"How many of you have measured the carrier-to-noise ratio (CNR) of downstream digitally modulated signals on your system?"

When I ask that question at SCTE seminars, rarely do more than a couple attendees raise their hands. Most of the time, no one does. When I ask about analog TV channel CNR, many seminar attendees indicate they have measured that. The assumption is if the analog TV channel CNR is OK, then it’s probably OK on the digital channels. But is it? Maybe, maybe not The Federal Communications Commission requires that we measure analog TV channel CNR when doing proof-of-performance tests. The FCC’s minimum CNR is 43 dB, which, in my opinion, is nowhere near good enough in today’s competitive environment. Indeed, most cable operators have company specs for end-of-line CNR somewhere in the mid to high 40s, typically 46 to 49 dB.

This might be a good time to define CNR. Simply put, it’s the difference, in dB, between the amplitude of a signal – generally an RF carrier of some sort – and the amplitude of a cable system’s noise floor. The system noise measurement part of CNR is almost always defined in a specific bandwidth. For instance, §76.609(e) of the FCC’s Rules state that system noise is the "total noise power present over a 4 MHz band centered within the cable television channel."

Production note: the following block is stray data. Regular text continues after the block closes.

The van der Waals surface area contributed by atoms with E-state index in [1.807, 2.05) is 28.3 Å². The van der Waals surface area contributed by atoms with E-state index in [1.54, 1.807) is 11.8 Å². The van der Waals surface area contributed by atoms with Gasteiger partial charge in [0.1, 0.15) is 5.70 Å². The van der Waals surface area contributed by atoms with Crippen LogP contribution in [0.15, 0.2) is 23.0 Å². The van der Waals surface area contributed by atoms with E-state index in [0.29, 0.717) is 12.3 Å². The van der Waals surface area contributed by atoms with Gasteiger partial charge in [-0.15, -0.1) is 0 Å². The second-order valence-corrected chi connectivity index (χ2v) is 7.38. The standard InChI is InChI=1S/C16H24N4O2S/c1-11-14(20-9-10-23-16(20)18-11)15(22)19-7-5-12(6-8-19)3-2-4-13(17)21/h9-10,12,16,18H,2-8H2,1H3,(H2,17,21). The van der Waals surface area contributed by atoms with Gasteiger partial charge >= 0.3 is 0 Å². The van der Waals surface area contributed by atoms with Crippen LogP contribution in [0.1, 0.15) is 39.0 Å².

Why measure system noise in a 4 MHz bandwidth? That 4 MHz bandwidth is sometimes called modulation bandwidth and is roughly equal to the bandwidth of the baseband video that modulates an analog TV channel’s visual carrier. Let’s look at an example. (Warning: math ahead.) Which bandwidth? Say you measure an analog TV channel’s visual carrier, and find it to be +30 dBmV. With the spectrum analyzer’s resolution bandwidth (RBW) control set to 100 kHz, the system noise is found to be -30 dBmV. Assume that spectrum analyzer detector correction factors have been taken into consideration, if applicable. What’s the CNR? At first glance you might be inclined to think it’s 60 dB, but that’s not the correct answer. Recall that the FCC wants system noise to be measured in a 4 MHz bandwidth. We just measured it in the spectrum analyzer’s RBW, which in this example is only 100 kHz. That means we have to apply a correction factor to the system noise measurement to get a value equivalent to a 4 MHz measurement. Here’s how we figure the correction factor that must be added to the spectrum analyzer’s noise measurement: